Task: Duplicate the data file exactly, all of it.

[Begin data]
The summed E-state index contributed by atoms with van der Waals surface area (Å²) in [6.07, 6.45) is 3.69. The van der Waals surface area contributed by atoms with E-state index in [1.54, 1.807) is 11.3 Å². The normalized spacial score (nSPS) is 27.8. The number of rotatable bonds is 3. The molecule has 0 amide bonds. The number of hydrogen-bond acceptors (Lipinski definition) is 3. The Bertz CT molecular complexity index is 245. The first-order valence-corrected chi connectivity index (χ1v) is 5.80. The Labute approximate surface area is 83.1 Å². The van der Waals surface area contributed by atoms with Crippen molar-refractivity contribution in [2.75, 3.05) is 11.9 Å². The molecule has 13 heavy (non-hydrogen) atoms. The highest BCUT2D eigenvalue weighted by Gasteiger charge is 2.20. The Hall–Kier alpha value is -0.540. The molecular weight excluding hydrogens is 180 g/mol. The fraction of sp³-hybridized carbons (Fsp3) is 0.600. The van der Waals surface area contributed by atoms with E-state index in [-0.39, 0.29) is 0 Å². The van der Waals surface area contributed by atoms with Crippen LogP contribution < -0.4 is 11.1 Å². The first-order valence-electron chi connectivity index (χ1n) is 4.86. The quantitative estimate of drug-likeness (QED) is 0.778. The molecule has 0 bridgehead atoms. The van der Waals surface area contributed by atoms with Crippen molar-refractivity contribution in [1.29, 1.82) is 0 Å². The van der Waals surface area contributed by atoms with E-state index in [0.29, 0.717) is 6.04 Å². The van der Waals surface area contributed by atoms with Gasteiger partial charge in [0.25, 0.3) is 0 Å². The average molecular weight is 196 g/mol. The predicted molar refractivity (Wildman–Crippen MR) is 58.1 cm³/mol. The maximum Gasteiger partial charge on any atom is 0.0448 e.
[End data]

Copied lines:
The summed E-state index contributed by atoms with van der Waals surface area (Å²) in [6.07, 6.45) is 3.69. The van der Waals surface area contributed by atoms with E-state index in [1.54, 1.807) is 11.3 Å². The normalized spacial score (nSPS) is 27.8. The number of rotatable bonds is 3. The molecule has 0 amide bonds. The number of hydrogen-bond acceptors (Lipinski definition) is 3. The Bertz CT molecular complexity index is 245. The first-order valence-corrected chi connectivity index (χ1v) is 5.80. The Labute approximate surface area is 83.1 Å². The van der Waals surface area contributed by atoms with Crippen molar-refractivity contribution in [2.75, 3.05) is 11.9 Å². The molecule has 13 heavy (non-hydrogen) atoms. The highest BCUT2D eigenvalue weighted by Gasteiger charge is 2.20. The Hall–Kier alpha value is -0.540. The molecular weight excluding hydrogens is 180 g/mol. The fraction of sp³-hybridized carbons (Fsp3) is 0.600. The van der Waals surface area contributed by atoms with E-state index in [-0.39, 0.29) is 0 Å². The van der Waals surface area contributed by atoms with Crippen LogP contribution < -0.4 is 11.1 Å². The first-order valence-electron chi connectivity index (χ1n) is 4.86. The quantitative estimate of drug-likeness (QED) is 0.778. The molecule has 0 bridgehead atoms. The van der Waals surface area contributed by atoms with Crippen molar-refractivity contribution in [1.29, 1.82) is 0 Å². The van der Waals surface area contributed by atoms with E-state index in [0.29, 0.717) is 6.04 Å². The van der Waals surface area contributed by atoms with Gasteiger partial charge in [0.25, 0.3) is 0 Å². The average molecular weight is 196 g/mol. The predicted molar refractivity (Wildman–Crippen MR) is 58.1 cm³/mol. The maximum Gasteiger partial charge on any atom is 0.0448 e.